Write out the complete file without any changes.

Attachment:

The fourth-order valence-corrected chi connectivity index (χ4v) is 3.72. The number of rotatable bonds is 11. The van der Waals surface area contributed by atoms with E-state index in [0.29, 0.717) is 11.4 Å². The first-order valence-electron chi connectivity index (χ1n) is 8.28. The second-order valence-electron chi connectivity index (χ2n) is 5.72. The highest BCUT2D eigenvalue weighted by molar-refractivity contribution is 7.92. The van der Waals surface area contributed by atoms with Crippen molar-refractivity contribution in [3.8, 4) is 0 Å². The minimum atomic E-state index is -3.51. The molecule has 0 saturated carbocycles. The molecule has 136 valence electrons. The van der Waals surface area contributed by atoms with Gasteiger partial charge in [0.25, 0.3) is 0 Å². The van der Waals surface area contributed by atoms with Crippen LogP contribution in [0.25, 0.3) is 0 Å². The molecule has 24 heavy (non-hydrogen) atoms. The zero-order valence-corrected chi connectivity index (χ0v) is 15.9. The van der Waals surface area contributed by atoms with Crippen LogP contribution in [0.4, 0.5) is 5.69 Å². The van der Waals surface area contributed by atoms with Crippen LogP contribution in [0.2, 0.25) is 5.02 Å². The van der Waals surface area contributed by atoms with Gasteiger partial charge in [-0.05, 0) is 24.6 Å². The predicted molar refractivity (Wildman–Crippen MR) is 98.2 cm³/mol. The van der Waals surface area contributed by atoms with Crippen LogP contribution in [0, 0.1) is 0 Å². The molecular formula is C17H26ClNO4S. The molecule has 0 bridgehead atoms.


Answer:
The fourth-order valence-corrected chi connectivity index (χ4v) is 3.72. The number of rotatable bonds is 11. The van der Waals surface area contributed by atoms with E-state index in [0.29, 0.717) is 11.4 Å². The first-order valence-electron chi connectivity index (χ1n) is 8.28. The second-order valence-electron chi connectivity index (χ2n) is 5.72. The highest BCUT2D eigenvalue weighted by molar-refractivity contribution is 7.92. The van der Waals surface area contributed by atoms with Crippen molar-refractivity contribution in [3.8, 4) is 0 Å². The minimum atomic E-state index is -3.51. The molecule has 0 saturated carbocycles. The molecule has 136 valence electrons. The van der Waals surface area contributed by atoms with Gasteiger partial charge in [0.25, 0.3) is 0 Å². The van der Waals surface area contributed by atoms with Crippen LogP contribution in [0.25, 0.3) is 0 Å². The molecule has 24 heavy (non-hydrogen) atoms. The zero-order valence-corrected chi connectivity index (χ0v) is 15.9. The van der Waals surface area contributed by atoms with Crippen LogP contribution in [0.4, 0.5) is 5.69 Å². The van der Waals surface area contributed by atoms with Crippen LogP contribution in [0.2, 0.25) is 5.02 Å². The van der Waals surface area contributed by atoms with Gasteiger partial charge in [-0.05, 0) is 24.6 Å². The predicted molar refractivity (Wildman–Crippen MR) is 98.2 cm³/mol. The van der Waals surface area contributed by atoms with Crippen LogP contribution in [0, 0.1) is 0 Å². The molecular formula is C17H26ClNO4S. The molecule has 0 bridgehead atoms.